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Plant trees, help our watershed adapt

Tree planting can help our watershed be better prepared and ready to adapt to extreme events.


Planting trees is one way you can improve health, resilience of our natural areas
Planting trees through spring tree order program is one way to add resiliency

Forests and natural areas are an important part of resilient communities. They provide economic and recreation opportunities and places to gather and reflect, said Ian Jean, Forestry and Land Stewardship Specialist with Ausable Bayfield Conservation Authority (ABCA). Ian said forests also help to create clean air and clean water. They also contribute to better mental and physical health.   

People in our communities have been resilient especially over the past two years. The natural areas we depend on and enjoy must also be resilient, Ian said. Drought, storms, pest outbreaks, and disease have impacted our forests over the years.

“Forests have natural qualities that help them recover,” said the Forestry Specialist. “Genetic variability in trees and species diversity in forests are important for adaptation and recovery.” There are complex connections between plants and fungi in the forest we are only beginning to understand, he said. 

Enhancing the qualities that help natural areas recover from stress are more important now than ever, according to Ian. Climate change, invasive species and newly introduced pests and diseases bring additional strain to natural systems.

“Our natural areas today are very fragmented,” he said. “This makes them more vulnerable to the impacts of drought, pests or disease but there are several things we can do to enhance the resilience of our natural areas.”

Planting trees to enlarge and connect natural areas helps build resilience. Larger forests and natural areas have less edge effect and tend to have stronger associations between plants, fungi and animals. This reduces opportunities for invasive species and improves recovery from stressors. Connecting natural areas allows movement of wildlife, pollinators and genetic exchange necessary for adaptation and recovery following disturbance.  

Dutch Elm Disease and Emerald Ash Borer and other invasive pests have had major local impacts in recent memory but our forests show an incredible ability to recover and adapt, Ian said. While there are challenges ahead, he prefers cautious optimism over worst-case scenarios. “We are in a good position with tools, resources and knowledge to build resiliency and help forests recover and adapt,” he said.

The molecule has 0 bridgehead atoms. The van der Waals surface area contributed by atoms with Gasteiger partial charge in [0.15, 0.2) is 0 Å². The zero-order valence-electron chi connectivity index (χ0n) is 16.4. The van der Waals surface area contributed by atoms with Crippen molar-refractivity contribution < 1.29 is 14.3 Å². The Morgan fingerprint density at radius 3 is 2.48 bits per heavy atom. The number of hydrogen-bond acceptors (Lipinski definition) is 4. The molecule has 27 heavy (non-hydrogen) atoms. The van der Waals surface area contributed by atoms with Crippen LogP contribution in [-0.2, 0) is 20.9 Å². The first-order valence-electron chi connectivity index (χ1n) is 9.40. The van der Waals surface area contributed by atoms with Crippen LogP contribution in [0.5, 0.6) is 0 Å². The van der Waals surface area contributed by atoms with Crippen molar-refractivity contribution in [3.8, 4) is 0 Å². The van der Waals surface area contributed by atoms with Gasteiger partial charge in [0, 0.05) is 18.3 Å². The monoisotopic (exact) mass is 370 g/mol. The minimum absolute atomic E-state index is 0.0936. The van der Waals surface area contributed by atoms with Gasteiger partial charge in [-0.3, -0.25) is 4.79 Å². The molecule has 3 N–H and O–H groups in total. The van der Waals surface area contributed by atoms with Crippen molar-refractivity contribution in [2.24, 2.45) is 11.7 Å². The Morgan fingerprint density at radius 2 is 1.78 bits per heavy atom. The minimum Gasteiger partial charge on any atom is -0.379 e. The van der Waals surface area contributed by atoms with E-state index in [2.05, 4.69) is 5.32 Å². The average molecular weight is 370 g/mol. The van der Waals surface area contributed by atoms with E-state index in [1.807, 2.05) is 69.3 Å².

We can all contribute, according to the Forestry and Land Stewardship Specialist. In backyards, planting native wildflowers to enhance pollinator habitat is important. On farms, naturalizing unproductive land, small or odd-shaped fields, or rough valley lands improves resilience. These areas can be actively restored through planting or simply left to let nature take over. The advantage of an active approach, according to Ian, is the ability to enhance species’ diversity and function.

Planting different kinds of trees and native vegetation can be used to enhance diversity. “Diversity is very important,” he said. “More diverse forests are more resilient to disease, pests and climate stress.” Equally important, according to Ian, is matching trees appropriately to the soil type, drainage and other site characteristics.

The Oxford online dictionary defines resilience as " ... the capacity to recover quickly from difficulties; toughness."

For forests these difficulties could be drought, disease, pests, storms, fire, invasive species, other disturbances.

Resilience is the ability to recover from a disturbance or trauma. Watersheds can experience damaging events such as floods. Watershed resilience (or resiliency) is the ability of a watershed to recover from severe events and extreme weather. Projects such as tree planting, wetlands and other stewardship enhancements can build the resilience that make watersheds better prepared to adapt to and recover from extreme events including floods, droughts, and extreme weather.

The Ausable Bayfield Conservation Authority offers a wide range of trees through its spring tree planting program. Ian encourages interested landowners to visit for the spring tree order form or to give him a call at 519-235-2610 or toll-free 1-888-286-2610 to discuss planting projects.

“We’re happy to help with project design and help to apply for funding for eligible projects,” he said.

Funding programs are available in many areas for naturalization dependent on the type of project, location and specific program details.

Ausable Bayfield Conservation thanks grant program funding partners including member municipalities, Huron County Clean Water Project, Forests Ontario, the Government of Canada’s Canada Nature Fund, and Ausable Bayfield Conservation Foundation, along with community donors and other valued funding partners. 

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